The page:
Forty years after Bob Dylans earth-shaking appearance at Newport, the erstwhile Declan MacManus takes his turn bringing it all back home.

FROM ANGRY young man to The Delivery Man, Elvis Costello’s come full circle of late, exploring his earliest musical roots and digging deep into the American songbook, connecting the dots between country and folk and his own revenge-and-guilt filled catalogue. His current US tour alongside Emmylou Harris has seen him indulge in a series of epic covers-heavy sets with her and long-time Dylan sideman Lany Campbell. The day before this, their headlining festival appearance, however, Harris is
forced to cancel, so alt country’s first couple, Gillian Welch and David Rawlings, are called on to fill in. The pair huddle with Costello in his trailer Just before showtime to rehearse a clutch of songs they’ll be performing together.

With the PA blaring the opening to Dave And Ansell Collins’ classic Double Barrel, Costello strides on stage, looking sharp in a chromium-coloured suit. Charging headlong into Uncomplicated from Blood and Chocolote, he and the Impostors, abetted by Campbell, mix hits and recent album cuts. Slotting several of his own country compositions alongside classics by Merle Haggard and Hank Williams, Costello proves just how well his tunes, once unfairly branded as mere genre exercises, stand up against the genuine article. Steve Nieve, in full mad professor mode, flits wildly between piano, organ and Theremin. Meanwhile, a grinning Campbell, alternating on pedal steel, lap slide, fiddle and mandolin, carves soulful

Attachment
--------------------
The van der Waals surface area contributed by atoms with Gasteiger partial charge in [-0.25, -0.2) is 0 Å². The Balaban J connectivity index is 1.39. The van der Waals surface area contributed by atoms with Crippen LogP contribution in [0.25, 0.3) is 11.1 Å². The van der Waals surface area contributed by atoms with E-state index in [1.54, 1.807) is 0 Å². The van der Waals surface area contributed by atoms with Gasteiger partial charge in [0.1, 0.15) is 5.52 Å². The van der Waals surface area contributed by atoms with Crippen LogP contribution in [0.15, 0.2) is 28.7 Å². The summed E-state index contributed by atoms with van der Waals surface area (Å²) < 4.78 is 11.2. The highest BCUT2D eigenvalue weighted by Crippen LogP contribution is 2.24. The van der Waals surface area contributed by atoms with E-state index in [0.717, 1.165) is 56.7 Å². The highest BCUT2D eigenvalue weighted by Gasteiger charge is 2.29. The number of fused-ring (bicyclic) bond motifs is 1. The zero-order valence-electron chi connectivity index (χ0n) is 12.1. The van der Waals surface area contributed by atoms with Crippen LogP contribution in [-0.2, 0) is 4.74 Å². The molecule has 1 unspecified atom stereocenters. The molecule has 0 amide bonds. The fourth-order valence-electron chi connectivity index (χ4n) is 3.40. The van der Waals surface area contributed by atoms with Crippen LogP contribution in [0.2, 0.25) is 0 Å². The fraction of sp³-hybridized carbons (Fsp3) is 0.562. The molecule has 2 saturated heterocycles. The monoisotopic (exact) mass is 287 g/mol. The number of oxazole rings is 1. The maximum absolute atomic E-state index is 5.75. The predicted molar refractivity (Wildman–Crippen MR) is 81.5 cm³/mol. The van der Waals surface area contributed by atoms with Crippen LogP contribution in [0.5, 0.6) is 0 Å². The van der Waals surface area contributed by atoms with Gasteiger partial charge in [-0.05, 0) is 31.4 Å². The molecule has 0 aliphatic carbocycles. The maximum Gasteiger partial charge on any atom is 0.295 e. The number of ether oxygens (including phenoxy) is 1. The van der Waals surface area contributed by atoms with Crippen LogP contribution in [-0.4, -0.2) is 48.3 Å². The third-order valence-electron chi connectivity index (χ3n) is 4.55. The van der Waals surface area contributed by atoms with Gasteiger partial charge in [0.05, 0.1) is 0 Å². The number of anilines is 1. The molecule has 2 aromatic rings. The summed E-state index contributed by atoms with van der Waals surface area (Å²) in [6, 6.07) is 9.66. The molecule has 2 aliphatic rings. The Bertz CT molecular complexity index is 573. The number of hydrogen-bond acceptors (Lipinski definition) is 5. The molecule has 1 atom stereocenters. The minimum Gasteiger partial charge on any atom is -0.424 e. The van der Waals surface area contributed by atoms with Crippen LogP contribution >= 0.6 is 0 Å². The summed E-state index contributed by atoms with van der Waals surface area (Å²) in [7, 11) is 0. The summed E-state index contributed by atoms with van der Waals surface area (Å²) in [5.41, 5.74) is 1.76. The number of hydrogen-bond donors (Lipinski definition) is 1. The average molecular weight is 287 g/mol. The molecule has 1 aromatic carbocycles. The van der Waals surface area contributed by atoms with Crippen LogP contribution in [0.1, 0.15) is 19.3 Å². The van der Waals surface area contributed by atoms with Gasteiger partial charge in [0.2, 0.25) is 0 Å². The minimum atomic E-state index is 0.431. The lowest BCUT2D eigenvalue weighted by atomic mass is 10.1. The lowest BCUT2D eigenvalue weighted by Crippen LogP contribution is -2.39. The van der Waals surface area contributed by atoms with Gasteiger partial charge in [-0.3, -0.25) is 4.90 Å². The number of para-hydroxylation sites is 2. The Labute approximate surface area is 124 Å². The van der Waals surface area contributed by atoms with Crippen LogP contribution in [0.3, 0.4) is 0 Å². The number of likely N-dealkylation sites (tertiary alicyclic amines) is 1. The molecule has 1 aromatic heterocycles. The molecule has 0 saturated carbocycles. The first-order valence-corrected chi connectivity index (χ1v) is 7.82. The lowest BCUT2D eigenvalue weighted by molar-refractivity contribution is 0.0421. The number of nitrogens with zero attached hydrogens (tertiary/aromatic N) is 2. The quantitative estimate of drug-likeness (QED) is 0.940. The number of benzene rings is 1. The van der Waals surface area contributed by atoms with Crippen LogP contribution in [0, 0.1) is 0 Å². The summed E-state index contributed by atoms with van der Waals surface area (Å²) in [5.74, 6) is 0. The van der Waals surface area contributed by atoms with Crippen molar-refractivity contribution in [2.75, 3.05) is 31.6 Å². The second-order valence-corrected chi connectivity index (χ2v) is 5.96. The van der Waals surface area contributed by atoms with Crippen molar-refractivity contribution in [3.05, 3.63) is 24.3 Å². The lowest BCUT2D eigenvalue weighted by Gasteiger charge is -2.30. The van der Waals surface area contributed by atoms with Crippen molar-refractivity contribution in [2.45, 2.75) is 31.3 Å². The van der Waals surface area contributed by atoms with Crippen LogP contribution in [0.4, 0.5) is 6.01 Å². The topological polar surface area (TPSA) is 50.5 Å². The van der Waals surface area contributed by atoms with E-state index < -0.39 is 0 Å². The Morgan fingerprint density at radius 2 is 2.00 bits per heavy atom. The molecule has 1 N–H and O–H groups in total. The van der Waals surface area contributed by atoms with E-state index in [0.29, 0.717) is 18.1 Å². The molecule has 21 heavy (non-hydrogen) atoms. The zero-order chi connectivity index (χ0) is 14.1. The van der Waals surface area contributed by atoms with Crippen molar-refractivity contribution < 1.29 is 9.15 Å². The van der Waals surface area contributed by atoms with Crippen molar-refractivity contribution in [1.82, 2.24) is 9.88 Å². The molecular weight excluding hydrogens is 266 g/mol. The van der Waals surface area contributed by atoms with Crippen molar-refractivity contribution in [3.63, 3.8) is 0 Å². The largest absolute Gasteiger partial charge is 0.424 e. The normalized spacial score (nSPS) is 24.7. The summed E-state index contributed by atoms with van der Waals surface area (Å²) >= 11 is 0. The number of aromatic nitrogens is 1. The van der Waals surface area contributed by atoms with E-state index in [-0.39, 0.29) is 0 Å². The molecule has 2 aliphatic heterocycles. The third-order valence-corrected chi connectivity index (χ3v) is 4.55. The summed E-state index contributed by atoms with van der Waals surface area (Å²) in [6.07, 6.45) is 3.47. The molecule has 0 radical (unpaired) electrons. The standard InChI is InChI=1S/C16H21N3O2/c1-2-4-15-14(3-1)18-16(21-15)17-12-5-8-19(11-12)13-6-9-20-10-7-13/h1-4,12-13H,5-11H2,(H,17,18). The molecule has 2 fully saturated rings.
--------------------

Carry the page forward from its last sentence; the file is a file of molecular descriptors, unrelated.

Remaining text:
filigrees into newly-penned numbers like This Crooked Line (Costello conceding, “It’s the first song I’ve written about being faithful and actually meant,” as his wife Diana Krall watches from the wings).

A mournful reading of the Louvin Brothers’ Must You Throw Dirt In My Face? heralds the arrival of Rawlings and Welch — her airy alto perhaps the only thing that could compensate for the absence of Emmylou. The three of them gather round an old ribbon mike for a driving, whooping acoustic take on MysteryTrain. Bassist Davey Faragher soon joins in, adding a fourth voice to the rural hymn Gathering Flowers For The Master’s Bouquet, the hushed crowd letting the radiant harmonies wash over them.

Costello’s been using his bleak Academy’ Award-nominated Civil War narrative The Scarlet Tide as both a set closer and a subtle gesture of protest. Today, he removes any lingering doubt about his intentions, altering its lyrics into an explicit commentary on President Bush’s costly folly in Iraq (“Admit you lied/And bring the boys back home”) to a cascade of cheers.

Given that Dylan set the stage for Costello, literally and figuratively, by plugging in, the band fittingly encore with an exultant version of his When I Paint My Masterpiece, all lunging choruses and sweeping glissandos. As the song fades and the sun dips into Narragansett Bay, there’s little doubt that Costello’s retained his crown as King of America.

Bob Mehr

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Postby johnfoyle » Wed Apr 05, 2006 7:57 am

http://mvyradio.com/features/mvyradio_live.php

mvyradio Live!

mvyradio has been to some incredible concerts in the past year, and we’re ready to relive the excitement on the air. Every Thursday night at 9pm, for the month of April, we’ll feature another amazing live performance, recorded exclusively for mvyradio. Join host Megan Ward, as she give you a front row seat in the splendor of an old Chicago theater, a dark, packed club in Toronto, and the hot sun of a Newport summer day, for mvyradio Live! Brought to you by Seafood Sam's, Iron House and the Music Box.

April 6 KT Tunstall in Toronto
April 13 Elvis Costello at the Newport Folk Festival 2005
April 20 Susan Tedeschi in Chicago
April 27 Maia Sharp in Chicago

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Postby FAVEHOUR » Thu Apr 13, 2006 9:36 pm

Here are the songs that aired on the broadcast:

Red Shoes
Country Darkness
Indoor Fireworks
Crooked Line
Heart Shaped Bruise
American w/o Tears
Mystery Dance
Why Dont You Love Me
Dirt in My Face
Mystery Train
Gathering Flowers...
PLU
Scarlet Tide